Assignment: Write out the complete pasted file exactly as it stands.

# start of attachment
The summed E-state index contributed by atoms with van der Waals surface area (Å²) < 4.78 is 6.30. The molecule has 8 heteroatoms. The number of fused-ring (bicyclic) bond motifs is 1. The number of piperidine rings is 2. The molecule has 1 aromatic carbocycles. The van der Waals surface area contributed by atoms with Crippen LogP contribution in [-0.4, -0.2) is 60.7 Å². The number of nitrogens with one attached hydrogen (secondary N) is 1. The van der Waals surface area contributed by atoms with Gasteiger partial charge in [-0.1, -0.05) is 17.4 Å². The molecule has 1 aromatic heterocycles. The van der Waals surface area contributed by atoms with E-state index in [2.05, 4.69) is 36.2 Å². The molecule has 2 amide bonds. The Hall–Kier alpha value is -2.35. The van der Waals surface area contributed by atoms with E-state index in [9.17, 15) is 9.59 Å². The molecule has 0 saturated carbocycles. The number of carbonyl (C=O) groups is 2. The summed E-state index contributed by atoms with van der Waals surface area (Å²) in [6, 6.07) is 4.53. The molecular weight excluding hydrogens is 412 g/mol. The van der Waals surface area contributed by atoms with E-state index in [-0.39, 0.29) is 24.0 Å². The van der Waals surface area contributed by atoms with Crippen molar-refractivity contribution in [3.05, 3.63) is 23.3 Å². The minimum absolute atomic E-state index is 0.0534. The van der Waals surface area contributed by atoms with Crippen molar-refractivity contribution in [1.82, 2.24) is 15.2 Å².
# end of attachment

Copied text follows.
The summed E-state index contributed by atoms with van der Waals surface area (Å²) < 4.78 is 6.30. The molecule has 8 heteroatoms. The number of fused-ring (bicyclic) bond motifs is 1. The number of piperidine rings is 2. The molecule has 1 aromatic carbocycles. The van der Waals surface area contributed by atoms with Crippen LogP contribution in [-0.4, -0.2) is 60.7 Å². The number of nitrogens with one attached hydrogen (secondary N) is 1. The van der Waals surface area contributed by atoms with Gasteiger partial charge in [-0.1, -0.05) is 17.4 Å². The molecule has 1 aromatic heterocycles. The van der Waals surface area contributed by atoms with E-state index in [2.05, 4.69) is 36.2 Å². The molecule has 2 amide bonds. The Hall–Kier alpha value is -2.35. The van der Waals surface area contributed by atoms with E-state index in [9.17, 15) is 9.59 Å². The molecule has 0 saturated carbocycles. The number of carbonyl (C=O) groups is 2. The summed E-state index contributed by atoms with van der Waals surface area (Å²) in [6, 6.07) is 4.53. The molecular weight excluding hydrogens is 412 g/mol. The van der Waals surface area contributed by atoms with E-state index in [-0.39, 0.29) is 24.0 Å². The van der Waals surface area contributed by atoms with Crippen molar-refractivity contribution in [3.05, 3.63) is 23.3 Å². The minimum absolute atomic E-state index is 0.0534. The van der Waals surface area contributed by atoms with Crippen molar-refractivity contribution in [1.82, 2.24) is 15.2 Å².